Palo Alto's Urban Forest
What makes up our urban forest?
The Urban Forestry Section maintains nearly 66,000 trees of Palo Alto’s urban forest. The urban forest consists of all trees in the City both public and private. This includes street trees, park trees, forested park-lands and trees on private property.
Why is our urban forest important?
Trees positively affect our lives and are a valuable and rare living component of the city’s green infrastructure that increases in value over time. Trees provide community, environmental, and economic benefits, from reducing the effects of urban density to increasing property values and providing ecological benefits such as storm water mitigation, air pollutant removal, urban heat island reduction and greenhouse gas sequestration. Trees provide our area wildlife with food, shelter and a transportation corridor. Trees directly improve the quality of life for Palo Alto.
How does the City of Palo Alto protect this resource?
The Urban Forestry Section is led by our Urban Forester, Peter Gollinger. Resources such as the Tree Protection Ordinance (PAMC Title 8), the Urban Forest Master Plan, the Tree and Landscape Technical Manual and other city policies help determine how residents, developers, city officials and city staff interact with the urban forest. City Staff, in-house tree crews, and contractors plant, prune, maintain, and remove public trees; clear vegetation from utility lines; issue tree permits and monitor tree protection for development and capital improvement projects; field resident questions and requests; and attend to tree emergencies. The division partners with local environmental nonprofit Canopy, who engages the community in stewardship of the urban forest with young tree care efforts, tree education programs, and more.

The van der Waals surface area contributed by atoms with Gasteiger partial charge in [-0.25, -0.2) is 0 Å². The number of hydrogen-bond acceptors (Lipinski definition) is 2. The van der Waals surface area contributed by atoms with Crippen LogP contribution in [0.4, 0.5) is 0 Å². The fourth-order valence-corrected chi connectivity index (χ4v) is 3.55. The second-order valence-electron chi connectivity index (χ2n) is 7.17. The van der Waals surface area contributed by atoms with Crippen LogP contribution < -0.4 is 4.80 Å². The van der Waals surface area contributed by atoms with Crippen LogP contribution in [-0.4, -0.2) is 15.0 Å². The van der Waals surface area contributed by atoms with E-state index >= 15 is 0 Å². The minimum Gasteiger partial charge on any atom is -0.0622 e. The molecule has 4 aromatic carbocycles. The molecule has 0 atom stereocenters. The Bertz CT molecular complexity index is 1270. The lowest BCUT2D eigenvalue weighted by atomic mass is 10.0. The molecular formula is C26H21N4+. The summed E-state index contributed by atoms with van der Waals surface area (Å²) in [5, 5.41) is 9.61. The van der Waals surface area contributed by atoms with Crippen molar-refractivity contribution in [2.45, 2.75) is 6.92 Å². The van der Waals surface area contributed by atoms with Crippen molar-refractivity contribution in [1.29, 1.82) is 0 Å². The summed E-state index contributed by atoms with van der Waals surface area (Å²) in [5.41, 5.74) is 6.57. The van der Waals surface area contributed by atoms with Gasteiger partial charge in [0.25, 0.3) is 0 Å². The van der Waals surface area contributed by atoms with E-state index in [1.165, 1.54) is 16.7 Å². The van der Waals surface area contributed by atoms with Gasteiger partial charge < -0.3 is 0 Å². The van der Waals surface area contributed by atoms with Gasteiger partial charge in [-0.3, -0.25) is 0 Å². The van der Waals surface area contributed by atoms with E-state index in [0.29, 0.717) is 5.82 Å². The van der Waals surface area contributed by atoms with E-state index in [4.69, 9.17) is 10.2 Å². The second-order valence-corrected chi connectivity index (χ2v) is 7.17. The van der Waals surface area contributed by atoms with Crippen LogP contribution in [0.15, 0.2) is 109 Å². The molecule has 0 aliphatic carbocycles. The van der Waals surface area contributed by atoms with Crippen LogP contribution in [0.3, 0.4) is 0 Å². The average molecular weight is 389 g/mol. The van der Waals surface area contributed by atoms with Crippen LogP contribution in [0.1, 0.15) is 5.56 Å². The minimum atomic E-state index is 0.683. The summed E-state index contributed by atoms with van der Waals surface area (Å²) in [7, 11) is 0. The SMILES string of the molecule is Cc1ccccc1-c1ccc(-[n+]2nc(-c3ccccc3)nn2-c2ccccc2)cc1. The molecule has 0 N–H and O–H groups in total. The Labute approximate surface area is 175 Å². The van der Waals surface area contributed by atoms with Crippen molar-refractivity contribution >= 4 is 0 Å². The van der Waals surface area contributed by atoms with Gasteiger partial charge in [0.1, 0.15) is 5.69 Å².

We love trees!
In 2022 Palo Alto was accredited by the National Arbor Day Foundation as a Tree City USA for the 35th year, and as a Tree Line USA electric utility for the 7th consecutive year. In August 2016, the City of Palo Alto became the 15th municipality in the US and Canada to receive accreditation from the Society of Municipal Arborists, the highest recognition for municipal urban forestry programs.